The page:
Our Sweet and Crazy Coonhound ...

Our Sweet and Crazy Coonhound ...
Run Free: birthdate unknown - Oct. 17 2008

Tuesday, August 19, 2008

After the storm ...


At the gallery yesterday, when H-Mom opened the front door in the afternoon - she saw a hint of sunshine - she knew that Tropical Storm Fay had passed. It didn't matter what the Weather Channel was reporting: the parakeets had returned. They were fiesty, arguing and pushing each other from palm frond to frond. Settling back in after having been so unceremoniously dislodged by the evil weather. (Thank you, Google images ... H-Mom doesn't have a telephoto lens!)

Those of us who live and work in downtown Fort Lauderdale have become pretty oblivious to the troops of green monk parakeets that quarrel in the trees of the Las Olas median, or fly from wire to wire in the alleys.

The brightly colored and loud-voiced birds demand attention from out-of-town visitors. People often stop outside the gallery window, with their heads and cameras turned to the palm trees. The parakeets create quite a bit of excitement. Most Americans have seen parakeets only in pet stores, zoos or Caribbean-themed bars.

Immigrants, monk parakeets are native to South America. The Fort Lauderdale parakeets have descended from birds that were released by their Floridian owners on purpose or by accident. Urban legend contends that many were freed from Parrot Jungle by Hurricane Wilma. They have established stable, feral communities in Fort Lauderdale. The birds are self-sustained breeding colonies, established populations that have easily adapted to Florida’s climate and ecosystems. Birds that seem tame are most likely recently escaped or abandoned pets. Wild birds rarely tolerate people, and can be befriended only with dedicated attention.

Although not native to Florida, here the monk parakeets cause only minor ecological distress. The main problem the birds create is for local utility companies such as Florida Power & Light. They cause hundreds of thousands of dollars in damage to electrical equipment because they often build their large, communal stick nests on electrical transformers. The bulky nests get wet during rainstorms and fall, causing short circuits to electrical transformer boxes.

In the late '60s and 70's, Florida Fish and Wildlife Service attempted to eradicate the wayward parakeets. The effort was abandoned because of the huge scale of the bird invasion. Now, there is a market for captured parakeet chicks. Trapping and selling monk parakeets is legal in Florida because it is a non-native species.

We don't encourage our visitors to climb after parakeet hatchlings, however. Every once in awhile, there is news item on an industrious parakeet hunter who got tangled -- and fried -- in high voltage wires.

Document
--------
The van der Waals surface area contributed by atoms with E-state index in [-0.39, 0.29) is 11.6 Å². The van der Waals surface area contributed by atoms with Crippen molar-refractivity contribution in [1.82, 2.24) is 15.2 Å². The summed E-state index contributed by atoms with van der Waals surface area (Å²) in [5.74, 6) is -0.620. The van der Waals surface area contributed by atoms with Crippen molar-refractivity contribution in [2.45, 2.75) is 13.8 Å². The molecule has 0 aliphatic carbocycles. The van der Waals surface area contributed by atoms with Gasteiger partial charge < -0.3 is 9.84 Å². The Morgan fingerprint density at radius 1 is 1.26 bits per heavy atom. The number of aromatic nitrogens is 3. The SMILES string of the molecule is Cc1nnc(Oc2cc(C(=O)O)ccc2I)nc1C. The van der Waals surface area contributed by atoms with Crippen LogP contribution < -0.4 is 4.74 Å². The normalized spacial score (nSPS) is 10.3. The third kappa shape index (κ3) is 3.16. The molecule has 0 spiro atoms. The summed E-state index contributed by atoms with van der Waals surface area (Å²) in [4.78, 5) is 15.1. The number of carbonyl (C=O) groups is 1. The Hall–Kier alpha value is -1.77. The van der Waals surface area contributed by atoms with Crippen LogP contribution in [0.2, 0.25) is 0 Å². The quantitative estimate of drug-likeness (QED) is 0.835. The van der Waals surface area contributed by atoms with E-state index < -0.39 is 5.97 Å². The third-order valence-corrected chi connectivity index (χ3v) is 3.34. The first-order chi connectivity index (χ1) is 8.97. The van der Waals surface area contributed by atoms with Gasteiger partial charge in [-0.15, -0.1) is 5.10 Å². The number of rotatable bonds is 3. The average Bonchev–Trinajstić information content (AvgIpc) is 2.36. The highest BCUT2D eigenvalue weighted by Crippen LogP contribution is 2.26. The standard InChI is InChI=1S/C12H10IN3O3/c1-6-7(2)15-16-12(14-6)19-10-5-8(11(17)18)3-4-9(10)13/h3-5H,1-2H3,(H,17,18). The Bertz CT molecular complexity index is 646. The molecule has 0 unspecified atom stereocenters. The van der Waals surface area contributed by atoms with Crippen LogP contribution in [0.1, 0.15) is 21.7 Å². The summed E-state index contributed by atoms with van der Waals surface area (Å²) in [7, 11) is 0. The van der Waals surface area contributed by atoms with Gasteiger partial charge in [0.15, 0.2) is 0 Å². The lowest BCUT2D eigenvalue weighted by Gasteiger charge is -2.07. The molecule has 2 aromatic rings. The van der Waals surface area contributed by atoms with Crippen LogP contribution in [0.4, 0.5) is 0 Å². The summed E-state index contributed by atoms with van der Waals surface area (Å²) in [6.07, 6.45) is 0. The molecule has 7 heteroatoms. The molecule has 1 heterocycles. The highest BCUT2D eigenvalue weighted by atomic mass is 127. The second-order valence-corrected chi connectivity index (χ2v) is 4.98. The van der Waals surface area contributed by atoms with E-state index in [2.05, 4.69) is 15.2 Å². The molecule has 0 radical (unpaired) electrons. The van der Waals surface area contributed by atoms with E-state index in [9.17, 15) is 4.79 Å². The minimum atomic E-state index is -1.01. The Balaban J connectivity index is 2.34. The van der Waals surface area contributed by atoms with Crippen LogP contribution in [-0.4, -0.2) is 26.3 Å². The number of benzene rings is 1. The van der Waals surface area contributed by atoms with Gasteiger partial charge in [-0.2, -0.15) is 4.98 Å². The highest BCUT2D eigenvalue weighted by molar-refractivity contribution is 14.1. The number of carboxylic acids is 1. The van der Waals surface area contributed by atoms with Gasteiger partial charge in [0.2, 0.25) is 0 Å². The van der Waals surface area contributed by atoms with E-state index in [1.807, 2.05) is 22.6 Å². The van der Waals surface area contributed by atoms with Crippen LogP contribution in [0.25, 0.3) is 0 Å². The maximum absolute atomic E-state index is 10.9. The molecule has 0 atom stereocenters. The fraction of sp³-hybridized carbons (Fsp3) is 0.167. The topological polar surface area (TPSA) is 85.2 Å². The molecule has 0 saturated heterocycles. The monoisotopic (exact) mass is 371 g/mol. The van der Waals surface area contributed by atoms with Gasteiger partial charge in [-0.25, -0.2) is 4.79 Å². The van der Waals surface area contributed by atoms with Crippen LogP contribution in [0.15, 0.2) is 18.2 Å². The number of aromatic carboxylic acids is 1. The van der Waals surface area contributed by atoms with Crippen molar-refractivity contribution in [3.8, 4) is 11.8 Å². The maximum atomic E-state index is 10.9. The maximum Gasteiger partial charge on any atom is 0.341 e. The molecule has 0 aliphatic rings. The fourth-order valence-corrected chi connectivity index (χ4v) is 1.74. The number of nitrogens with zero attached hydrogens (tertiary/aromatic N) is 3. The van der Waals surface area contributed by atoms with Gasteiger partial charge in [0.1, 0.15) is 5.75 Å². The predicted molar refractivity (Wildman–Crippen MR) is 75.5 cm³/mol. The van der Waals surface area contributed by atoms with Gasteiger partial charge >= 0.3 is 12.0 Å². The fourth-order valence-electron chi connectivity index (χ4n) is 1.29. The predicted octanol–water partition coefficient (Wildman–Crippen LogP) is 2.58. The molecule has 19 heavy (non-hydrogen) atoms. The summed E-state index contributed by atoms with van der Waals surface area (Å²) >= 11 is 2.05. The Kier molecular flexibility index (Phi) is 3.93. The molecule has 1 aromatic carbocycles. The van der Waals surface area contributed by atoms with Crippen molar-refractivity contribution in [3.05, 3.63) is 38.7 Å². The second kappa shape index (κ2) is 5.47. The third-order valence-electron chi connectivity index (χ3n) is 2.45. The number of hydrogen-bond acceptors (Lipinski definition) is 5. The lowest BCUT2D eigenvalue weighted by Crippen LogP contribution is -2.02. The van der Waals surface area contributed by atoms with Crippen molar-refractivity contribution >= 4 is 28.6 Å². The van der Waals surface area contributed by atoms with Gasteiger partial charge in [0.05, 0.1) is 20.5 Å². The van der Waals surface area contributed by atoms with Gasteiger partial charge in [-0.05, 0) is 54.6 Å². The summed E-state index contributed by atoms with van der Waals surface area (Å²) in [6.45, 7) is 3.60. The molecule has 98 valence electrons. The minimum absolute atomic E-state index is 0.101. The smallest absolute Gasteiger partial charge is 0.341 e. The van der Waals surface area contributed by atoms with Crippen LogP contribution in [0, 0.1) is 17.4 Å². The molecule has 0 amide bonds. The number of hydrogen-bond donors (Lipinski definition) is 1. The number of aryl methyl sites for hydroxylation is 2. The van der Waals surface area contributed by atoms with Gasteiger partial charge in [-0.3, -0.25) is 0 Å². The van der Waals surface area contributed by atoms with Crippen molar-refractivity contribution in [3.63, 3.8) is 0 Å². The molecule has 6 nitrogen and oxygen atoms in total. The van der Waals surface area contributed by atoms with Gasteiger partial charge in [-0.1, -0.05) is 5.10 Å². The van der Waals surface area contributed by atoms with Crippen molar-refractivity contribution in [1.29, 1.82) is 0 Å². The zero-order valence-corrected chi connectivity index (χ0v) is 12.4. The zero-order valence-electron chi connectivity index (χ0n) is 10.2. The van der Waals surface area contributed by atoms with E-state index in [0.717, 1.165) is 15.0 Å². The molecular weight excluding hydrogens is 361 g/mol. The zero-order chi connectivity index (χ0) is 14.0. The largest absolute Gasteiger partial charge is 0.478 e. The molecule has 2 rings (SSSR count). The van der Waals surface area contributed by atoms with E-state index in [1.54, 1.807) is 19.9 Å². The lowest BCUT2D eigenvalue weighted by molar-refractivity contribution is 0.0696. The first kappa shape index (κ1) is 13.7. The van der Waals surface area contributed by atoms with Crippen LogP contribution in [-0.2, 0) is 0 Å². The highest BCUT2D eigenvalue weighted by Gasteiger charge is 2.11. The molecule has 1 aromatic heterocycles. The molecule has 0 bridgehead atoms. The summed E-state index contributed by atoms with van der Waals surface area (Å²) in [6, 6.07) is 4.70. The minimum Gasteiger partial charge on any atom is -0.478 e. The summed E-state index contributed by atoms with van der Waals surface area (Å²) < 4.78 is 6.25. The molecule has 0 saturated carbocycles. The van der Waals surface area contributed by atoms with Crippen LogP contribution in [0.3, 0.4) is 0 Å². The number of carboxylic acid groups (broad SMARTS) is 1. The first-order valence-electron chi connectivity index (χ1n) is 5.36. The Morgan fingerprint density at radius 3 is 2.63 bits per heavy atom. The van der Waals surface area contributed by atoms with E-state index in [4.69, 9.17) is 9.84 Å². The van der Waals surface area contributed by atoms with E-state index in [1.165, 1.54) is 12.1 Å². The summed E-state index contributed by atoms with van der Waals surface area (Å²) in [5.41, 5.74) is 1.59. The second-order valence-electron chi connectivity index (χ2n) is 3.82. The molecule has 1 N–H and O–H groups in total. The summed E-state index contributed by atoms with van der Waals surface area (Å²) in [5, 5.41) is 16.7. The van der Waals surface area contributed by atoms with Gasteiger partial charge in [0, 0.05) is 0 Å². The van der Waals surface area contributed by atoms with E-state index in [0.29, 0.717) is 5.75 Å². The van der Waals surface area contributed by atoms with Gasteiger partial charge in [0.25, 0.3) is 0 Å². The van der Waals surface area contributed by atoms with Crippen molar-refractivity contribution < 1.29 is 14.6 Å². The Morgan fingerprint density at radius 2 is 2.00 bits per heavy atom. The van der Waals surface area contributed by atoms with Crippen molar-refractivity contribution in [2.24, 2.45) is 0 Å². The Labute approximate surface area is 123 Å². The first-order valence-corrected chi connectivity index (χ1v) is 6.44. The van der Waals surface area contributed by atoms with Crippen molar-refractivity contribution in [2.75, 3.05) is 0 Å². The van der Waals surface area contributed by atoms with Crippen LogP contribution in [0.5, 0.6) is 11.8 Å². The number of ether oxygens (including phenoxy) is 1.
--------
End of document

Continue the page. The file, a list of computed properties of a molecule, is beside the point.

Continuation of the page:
8 comments:

KEY WEST COLLIES said...

What a shocking story. We are glad your sun is returning. Take care and may every Hurricane season be mellow.

Essex & Deacon

Bolo said...

Glad you're ok Booker. My Dad has told stories about those silly parakeet hunters. Humans can be so silly sometimes.

Patience-please said...

We were thinking of you. Glad you're OK!

wags from the whippets

Cocoa the Beagle said...

That's some interesting stuff about parakeets! We only have birds like crows and sparrows over here. My bro Barley once picked up a dead sparrow and carried it in his mouth during one of our walkies. Mum thought thought it was just some dead leaves and let him carried it for a while. Well, you can imagine what happened after that. Yeah, she took out the dead bird with her hands not knowing it wasn't just leaves. EWWW!!

Celeste said...

Glad you survived the storm. Big ones can be scary.

When I lived in Dallas, there was a flock of parrots that lived near White Rock Lake. For a short time, they would come to my backyard -- really cool seeing a bunch of parrots in an oak tree.

Maggie and Mitch said...

We have those monk parakeets here in CT too, Booker, and they build the same kind of nests on top of the phone poles around electrical wires! The birds are not well liked at all! It's too bad they're not smarter about where they raise their families! They're really such pretty birds!

Love ya lots,
Maggie and Mitch

Steve, Kat, & Wilbur said...

Hey Booker. I'm sure glad you survived Fay. I didn't realize you live in Fort Lauderdale. That's where my parents got married. They want to go back there for an anniversary because they really liked the place they ate for the reception!

Steve

PS. Check my blog tomorrow because I'm going to mention something you said in a comment. You're genius!

Katherine and Pippa said...

Hiya Booker

Thanks for visiting. You have an interesting blog so I'll have a little back read (well, mistress will) and catch you later.

Pippa